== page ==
The appointment under Article 37(1) cannot be for an indefinite duration. It must be time specific. It is meant to fill a temporary absence abroad.
That the appointment under Article 37(1) has to be temporary is reinforced by a reading of Article 37(2) under which the Prime Minister may be appointed to act for the President if the Chief Justice is of the opinion that the President is temporarily unable to exercise the duties and functions of his office, and is unable to make an appointment under Article 37(1).
In that case the Chief Justice may communicate his opinion to the Speaker, leading to the temporary appointment of the Prime Minister to act in place of the President during such period. It should follow that where the President is able to make an appointment, it should be a temporary appointment.
Differences of opinion may arise as to what is meant by “temporary” but, if the period is not specified, it is not possible to say whether the appointment is temporary.
No one knows for certain as to where the President is now or for how long he would be away from the country. The president of the country simply can not go away indefinitely, even if he appoints another to act in his place. His whereabouts cannot be a secret.
Gotabaya Rajapaksa has deserted his office and made himself incapable of exercising the duties and functions of his office. By his own admission, by going abroad, he has rendered himself unable to perform the functions of his office. In any other situation, a person who goes into hiding and is not available to discharge his functions would be deemed to have vacated his office.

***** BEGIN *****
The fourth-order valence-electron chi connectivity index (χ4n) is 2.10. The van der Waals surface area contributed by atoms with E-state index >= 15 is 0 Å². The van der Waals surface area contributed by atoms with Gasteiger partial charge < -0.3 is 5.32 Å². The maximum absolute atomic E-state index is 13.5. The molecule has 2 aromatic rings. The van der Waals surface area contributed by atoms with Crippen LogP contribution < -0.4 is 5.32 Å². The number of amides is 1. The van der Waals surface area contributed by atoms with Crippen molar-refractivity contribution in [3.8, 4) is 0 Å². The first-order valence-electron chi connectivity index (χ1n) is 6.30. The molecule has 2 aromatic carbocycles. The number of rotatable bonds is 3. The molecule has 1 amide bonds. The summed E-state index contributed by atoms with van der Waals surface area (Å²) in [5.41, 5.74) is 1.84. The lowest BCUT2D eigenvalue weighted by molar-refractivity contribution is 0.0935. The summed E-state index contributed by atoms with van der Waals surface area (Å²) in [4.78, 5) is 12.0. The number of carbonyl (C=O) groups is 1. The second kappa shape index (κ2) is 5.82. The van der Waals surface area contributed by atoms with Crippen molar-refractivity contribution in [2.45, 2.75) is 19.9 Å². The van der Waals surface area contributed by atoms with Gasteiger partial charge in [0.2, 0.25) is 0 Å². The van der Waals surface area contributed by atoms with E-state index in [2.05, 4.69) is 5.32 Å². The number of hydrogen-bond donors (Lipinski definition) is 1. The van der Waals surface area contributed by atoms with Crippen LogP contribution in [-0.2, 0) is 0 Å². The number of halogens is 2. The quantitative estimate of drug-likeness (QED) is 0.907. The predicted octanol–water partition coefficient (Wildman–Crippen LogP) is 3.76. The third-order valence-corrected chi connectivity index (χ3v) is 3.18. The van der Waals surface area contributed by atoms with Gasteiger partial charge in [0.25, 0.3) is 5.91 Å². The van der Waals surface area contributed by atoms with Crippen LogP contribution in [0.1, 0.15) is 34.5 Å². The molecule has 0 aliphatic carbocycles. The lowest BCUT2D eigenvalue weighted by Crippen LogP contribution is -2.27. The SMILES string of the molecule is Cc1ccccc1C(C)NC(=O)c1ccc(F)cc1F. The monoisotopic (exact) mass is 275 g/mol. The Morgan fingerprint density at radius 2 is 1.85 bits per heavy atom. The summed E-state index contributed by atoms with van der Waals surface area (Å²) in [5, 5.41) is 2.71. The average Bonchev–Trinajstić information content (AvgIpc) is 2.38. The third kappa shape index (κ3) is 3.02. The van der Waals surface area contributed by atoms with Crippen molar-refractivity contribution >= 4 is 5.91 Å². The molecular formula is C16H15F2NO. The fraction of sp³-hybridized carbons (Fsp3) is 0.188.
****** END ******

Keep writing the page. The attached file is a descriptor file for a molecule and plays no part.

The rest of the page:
By going into hiding the President has intentionally violated the constitution. Going into hiding is not one of the reasons for making an appointment under Article 37(1).
It is not known whether, and if so when, Gotabaya Rajapaksa would return to Sri Lanka. It is possible that the President may not return to Sri Lanka at all during the term of his office, as a member of the United Kingdom Parliament has on 13 July called for an international arrest warrant to be issued for the arrest of Gotabaya Rajapaksa.
In the final analysis, a president is required to be physically present in Sri Lanka to be able to effectively perform the functions of his office. He was elected to office, and the mandate given to him by the electorate is personal.
He is responsible to Parliament for the due exercise of the powers, duties, and functions of his office. As a member of the cabinet, he must attend cabinet meetings to discuss and decide on important matters of government policy. He has taken an oath of office to uphold the constitution, and that oath is not suspended, simply because he has appointed someone to act for him.
He cannot discharge his responsibilities under the constitution by laying on his back somewhere nobody knows or by sitting behind a laptop. The fact that he has to go into hiding in an unknown country is an indication that he cannot rely on his own service chiefs to guarantee his safety. Gotabaya Rajapaksa has effectively made himself a lame duck of a President.